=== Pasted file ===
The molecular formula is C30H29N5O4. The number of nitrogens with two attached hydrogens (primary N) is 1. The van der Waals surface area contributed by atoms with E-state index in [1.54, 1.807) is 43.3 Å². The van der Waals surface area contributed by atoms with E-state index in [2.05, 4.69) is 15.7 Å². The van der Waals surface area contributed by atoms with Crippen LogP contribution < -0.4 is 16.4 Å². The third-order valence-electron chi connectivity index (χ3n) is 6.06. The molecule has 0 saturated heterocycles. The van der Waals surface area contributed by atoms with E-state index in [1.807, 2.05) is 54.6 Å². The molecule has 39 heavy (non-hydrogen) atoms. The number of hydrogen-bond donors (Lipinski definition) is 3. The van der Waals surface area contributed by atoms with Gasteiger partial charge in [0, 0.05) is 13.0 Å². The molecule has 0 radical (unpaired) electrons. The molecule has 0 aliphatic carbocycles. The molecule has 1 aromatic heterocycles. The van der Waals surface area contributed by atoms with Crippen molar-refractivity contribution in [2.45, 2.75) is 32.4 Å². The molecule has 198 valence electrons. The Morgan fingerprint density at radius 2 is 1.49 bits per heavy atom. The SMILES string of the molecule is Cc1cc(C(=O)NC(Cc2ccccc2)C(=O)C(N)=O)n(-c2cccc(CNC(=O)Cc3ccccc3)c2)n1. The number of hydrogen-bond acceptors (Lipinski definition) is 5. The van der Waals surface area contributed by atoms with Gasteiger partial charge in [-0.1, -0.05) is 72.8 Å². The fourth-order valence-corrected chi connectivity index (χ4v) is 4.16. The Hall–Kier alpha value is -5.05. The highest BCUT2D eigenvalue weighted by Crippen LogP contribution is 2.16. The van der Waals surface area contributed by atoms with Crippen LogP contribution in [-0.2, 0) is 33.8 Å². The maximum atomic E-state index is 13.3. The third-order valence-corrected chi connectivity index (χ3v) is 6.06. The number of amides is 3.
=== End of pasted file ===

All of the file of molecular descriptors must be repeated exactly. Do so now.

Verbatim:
The molecular formula is C30H29N5O4. The number of nitrogens with two attached hydrogens (primary N) is 1. The van der Waals surface area contributed by atoms with E-state index in [1.54, 1.807) is 43.3 Å². The van der Waals surface area contributed by atoms with E-state index in [2.05, 4.69) is 15.7 Å². The van der Waals surface area contributed by atoms with Crippen LogP contribution < -0.4 is 16.4 Å². The third-order valence-electron chi connectivity index (χ3n) is 6.06. The molecule has 0 saturated heterocycles. The van der Waals surface area contributed by atoms with E-state index in [1.807, 2.05) is 54.6 Å². The molecule has 39 heavy (non-hydrogen) atoms. The number of hydrogen-bond donors (Lipinski definition) is 3. The van der Waals surface area contributed by atoms with Gasteiger partial charge in [0, 0.05) is 13.0 Å². The molecule has 0 radical (unpaired) electrons. The molecule has 0 aliphatic carbocycles. The molecule has 1 aromatic heterocycles. The van der Waals surface area contributed by atoms with Crippen molar-refractivity contribution in [2.45, 2.75) is 32.4 Å². The molecule has 198 valence electrons. The Morgan fingerprint density at radius 2 is 1.49 bits per heavy atom. The SMILES string of the molecule is Cc1cc(C(=O)NC(Cc2ccccc2)C(=O)C(N)=O)n(-c2cccc(CNC(=O)Cc3ccccc3)c2)n1. The number of hydrogen-bond acceptors (Lipinski definition) is 5. The van der Waals surface area contributed by atoms with Gasteiger partial charge in [-0.1, -0.05) is 72.8 Å². The fourth-order valence-corrected chi connectivity index (χ4v) is 4.16. The Hall–Kier alpha value is -5.05. The highest BCUT2D eigenvalue weighted by Crippen LogP contribution is 2.16. The van der Waals surface area contributed by atoms with Crippen LogP contribution in [-0.2, 0) is 33.8 Å². The maximum atomic E-state index is 13.3. The third-order valence-corrected chi connectivity index (χ3v) is 6.06. The number of amides is 3.